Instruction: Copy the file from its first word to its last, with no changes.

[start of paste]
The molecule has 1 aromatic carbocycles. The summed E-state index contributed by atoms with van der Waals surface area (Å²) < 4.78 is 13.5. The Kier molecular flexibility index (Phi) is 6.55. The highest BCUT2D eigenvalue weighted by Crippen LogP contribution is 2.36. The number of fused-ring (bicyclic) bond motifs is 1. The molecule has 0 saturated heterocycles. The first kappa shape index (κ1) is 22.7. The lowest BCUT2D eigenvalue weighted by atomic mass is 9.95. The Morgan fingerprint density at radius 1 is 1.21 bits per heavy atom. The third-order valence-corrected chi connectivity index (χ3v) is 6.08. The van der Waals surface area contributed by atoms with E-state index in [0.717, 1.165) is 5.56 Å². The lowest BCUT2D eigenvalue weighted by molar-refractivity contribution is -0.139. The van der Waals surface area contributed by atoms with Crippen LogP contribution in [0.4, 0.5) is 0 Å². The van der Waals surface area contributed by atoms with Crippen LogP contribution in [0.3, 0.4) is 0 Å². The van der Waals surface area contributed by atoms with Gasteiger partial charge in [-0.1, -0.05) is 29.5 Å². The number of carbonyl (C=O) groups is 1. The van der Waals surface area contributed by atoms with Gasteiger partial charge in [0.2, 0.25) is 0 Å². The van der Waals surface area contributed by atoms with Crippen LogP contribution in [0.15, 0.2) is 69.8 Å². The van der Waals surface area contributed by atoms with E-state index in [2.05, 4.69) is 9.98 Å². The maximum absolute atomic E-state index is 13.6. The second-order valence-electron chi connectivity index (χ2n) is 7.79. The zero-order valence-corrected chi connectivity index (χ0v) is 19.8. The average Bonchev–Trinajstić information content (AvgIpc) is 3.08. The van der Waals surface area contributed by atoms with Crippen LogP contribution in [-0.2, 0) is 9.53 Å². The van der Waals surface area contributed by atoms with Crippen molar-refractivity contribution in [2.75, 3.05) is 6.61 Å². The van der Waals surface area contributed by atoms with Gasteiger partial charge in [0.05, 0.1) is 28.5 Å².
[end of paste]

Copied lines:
The molecule has 1 aromatic carbocycles. The summed E-state index contributed by atoms with van der Waals surface area (Å²) < 4.78 is 13.5. The Kier molecular flexibility index (Phi) is 6.55. The highest BCUT2D eigenvalue weighted by Crippen LogP contribution is 2.36. The number of fused-ring (bicyclic) bond motifs is 1. The molecule has 0 saturated heterocycles. The first kappa shape index (κ1) is 22.7. The lowest BCUT2D eigenvalue weighted by atomic mass is 9.95. The Morgan fingerprint density at radius 1 is 1.21 bits per heavy atom. The third-order valence-corrected chi connectivity index (χ3v) is 6.08. The van der Waals surface area contributed by atoms with E-state index in [0.717, 1.165) is 5.56 Å². The lowest BCUT2D eigenvalue weighted by molar-refractivity contribution is -0.139. The van der Waals surface area contributed by atoms with Crippen LogP contribution in [0.4, 0.5) is 0 Å². The van der Waals surface area contributed by atoms with Crippen LogP contribution in [0.3, 0.4) is 0 Å². The van der Waals surface area contributed by atoms with Gasteiger partial charge in [-0.1, -0.05) is 29.5 Å². The number of carbonyl (C=O) groups is 1. The van der Waals surface area contributed by atoms with Gasteiger partial charge in [0.2, 0.25) is 0 Å². The van der Waals surface area contributed by atoms with Crippen LogP contribution in [0.15, 0.2) is 69.8 Å². The van der Waals surface area contributed by atoms with E-state index in [2.05, 4.69) is 9.98 Å². The maximum absolute atomic E-state index is 13.6. The second-order valence-electron chi connectivity index (χ2n) is 7.79. The zero-order valence-corrected chi connectivity index (χ0v) is 19.8. The average Bonchev–Trinajstić information content (AvgIpc) is 3.08. The van der Waals surface area contributed by atoms with Crippen LogP contribution in [-0.2, 0) is 9.53 Å². The van der Waals surface area contributed by atoms with Crippen molar-refractivity contribution in [2.75, 3.05) is 6.61 Å². The van der Waals surface area contributed by atoms with Gasteiger partial charge in [0.05, 0.1) is 28.5 Å².